(Trek in the Torres del Paine National Park - Chilean Patagonia - January 2001)

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After making these few purchases (exchange money in Puerto Natales : in Argentina, we always paid in US$, but in Chili, it is recommended to use local money : 555 pesos for 1 $), we take the bus in the afternoon to the Torres del Paine National Park (JB - $ 4). We get off at the first stop, Laguna Amarga (pay the entrance to the Park : $ 15). If you stay at the campground of the Hosteria Torres del Paine, you may use the free transfer bus : it is worth it, as the dirt road is probably not very interesting on foot.

The Hosteria is indeed a hotel, but not really cheap : $ 145 for a "standard" double, and $ 195 for a "superior"...

Camping ($ 6 per tent) with toilets and showers. Not too crowded, but a few cars (a group from Germany, next to us, is gorging on sausages : the cows are not mad here...).

Long hair are very handy... to show where the wind comes from...

On the next day (Jan 11), we leave for the Campamento Torres. Very strong (head) wind, slight rain, a skimpy bridge, but the track is quite wide, and we are not alone. A recommendation : do not use raincapes (unless you an expert sailor...). The rain does not wet much (and very often falls under a clear sky, as it is blown from far away clouds...). But the rucksacks weight a maximum... and we are not yet in condition...


Flat at the beginning, the trail rises more steeply, then goes down to the Campamento Chileno (2 h). This is also a refugio, which seems to be good (recent construction), but we did not go near it.

Then, in the forest, the trail rises gently along the Rio Ascensio to the Campamento Torres (2 h). The Torres are seldom visible during the ascent to the camp.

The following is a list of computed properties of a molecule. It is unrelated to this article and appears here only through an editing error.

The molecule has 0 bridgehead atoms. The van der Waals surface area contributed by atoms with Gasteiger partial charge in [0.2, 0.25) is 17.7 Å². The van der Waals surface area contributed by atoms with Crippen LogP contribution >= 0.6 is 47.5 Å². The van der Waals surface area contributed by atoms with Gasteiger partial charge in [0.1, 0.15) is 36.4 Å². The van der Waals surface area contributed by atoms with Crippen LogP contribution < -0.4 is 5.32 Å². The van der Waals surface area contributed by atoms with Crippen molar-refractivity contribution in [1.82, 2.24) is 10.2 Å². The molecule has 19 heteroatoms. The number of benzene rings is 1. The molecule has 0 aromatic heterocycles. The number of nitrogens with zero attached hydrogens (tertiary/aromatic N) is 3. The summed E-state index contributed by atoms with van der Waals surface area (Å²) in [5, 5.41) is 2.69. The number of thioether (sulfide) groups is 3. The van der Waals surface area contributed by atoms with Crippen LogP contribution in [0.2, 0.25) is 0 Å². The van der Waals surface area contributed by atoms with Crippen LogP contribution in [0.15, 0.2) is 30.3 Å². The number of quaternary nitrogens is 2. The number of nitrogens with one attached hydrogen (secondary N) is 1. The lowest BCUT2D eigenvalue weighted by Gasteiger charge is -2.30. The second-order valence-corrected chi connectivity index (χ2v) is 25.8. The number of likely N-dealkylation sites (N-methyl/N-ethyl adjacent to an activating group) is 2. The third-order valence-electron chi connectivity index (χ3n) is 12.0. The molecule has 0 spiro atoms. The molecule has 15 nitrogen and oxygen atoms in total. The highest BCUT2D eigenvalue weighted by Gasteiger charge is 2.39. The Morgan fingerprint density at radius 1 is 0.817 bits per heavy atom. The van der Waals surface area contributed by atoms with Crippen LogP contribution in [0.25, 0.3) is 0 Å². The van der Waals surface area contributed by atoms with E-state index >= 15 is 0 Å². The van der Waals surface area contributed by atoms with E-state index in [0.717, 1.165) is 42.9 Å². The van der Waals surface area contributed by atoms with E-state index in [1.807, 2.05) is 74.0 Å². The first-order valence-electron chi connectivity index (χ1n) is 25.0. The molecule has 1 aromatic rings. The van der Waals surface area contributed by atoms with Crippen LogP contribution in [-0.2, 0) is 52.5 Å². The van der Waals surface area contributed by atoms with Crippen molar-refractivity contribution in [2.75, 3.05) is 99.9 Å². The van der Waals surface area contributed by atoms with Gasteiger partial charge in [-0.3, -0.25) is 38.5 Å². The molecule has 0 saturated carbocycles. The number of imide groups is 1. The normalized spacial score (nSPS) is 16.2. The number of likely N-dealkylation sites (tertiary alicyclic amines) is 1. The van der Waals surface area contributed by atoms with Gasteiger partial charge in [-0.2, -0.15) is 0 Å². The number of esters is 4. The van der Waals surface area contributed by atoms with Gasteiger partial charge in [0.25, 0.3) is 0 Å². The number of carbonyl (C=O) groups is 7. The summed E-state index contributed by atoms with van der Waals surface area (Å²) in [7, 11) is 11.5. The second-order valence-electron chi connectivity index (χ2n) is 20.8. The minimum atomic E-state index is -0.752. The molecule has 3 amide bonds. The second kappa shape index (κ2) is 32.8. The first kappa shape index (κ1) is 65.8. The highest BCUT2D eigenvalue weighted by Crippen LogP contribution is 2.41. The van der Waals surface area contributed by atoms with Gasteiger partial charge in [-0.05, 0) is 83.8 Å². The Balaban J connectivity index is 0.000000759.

As we reach the Campamento Torres, the wind is extremely strong (Dominique calls it " re-wind " : it pushes us back up the slopes...).

But the camping area is well protected in the trees. Free. A guard on duty all the time. (Clean) toilets. A few tents, well spaced apart. Water at a spring. We sometimes treat the water taken in the rivers, but not that from the springs. No problem.

On the 12, then, climb to the Torres Lookout, at sunrise (See above - to be done absolutely). 45 minutes from Campamento Torres. Scramble on fairly stable rocks. Big rocks at the top. And wind... which gets frankly aggressive at the Lookout... Do not go in the evening : the sun sets behind the Torres, and the light is not good for pictures.

In the afternoon, stroll until the Campamento Japonese (2 h) in the woods. Very nice. When we were there, an Italian expedition was based there, waiting for an opportunity to climb the Torre Central. On the refugio, a sign : " Los Esclavos del Barometro ". Translation not necessary.

On the next day, the weather is too cloudy to go back to the Lookout at sunrise. Quieter in the afternoon: pictures of flowers.


We were told by several people that the trek up the valley, beyond the Campamento Japonese, was very worth it. It is called the Val del Silencio (2 h, partly on moraine scree) : this is the route followed by alpinists who go to the Torres. But the weather must be very clear, which was not the case : we did not go.

Hence, on the following morning (the 13th), we went back to the Lookout, at sunrise (6 am : this is the time when the sun paints the Torres red). The sky was not quite as clear as it had been on the 11th, but the clouds were throwing tremendous shadows on the Torres : superb ! And again we are still alone...

Later, we trekked back to the Hosteria Las Torres (where we found warm bread in the "souvenirs" shop ! Delicious !)

As we were walking down, we saw this cascade, a definite proof that the earth is round : the water falls up, as we are below the equator...  


A few pratical informations
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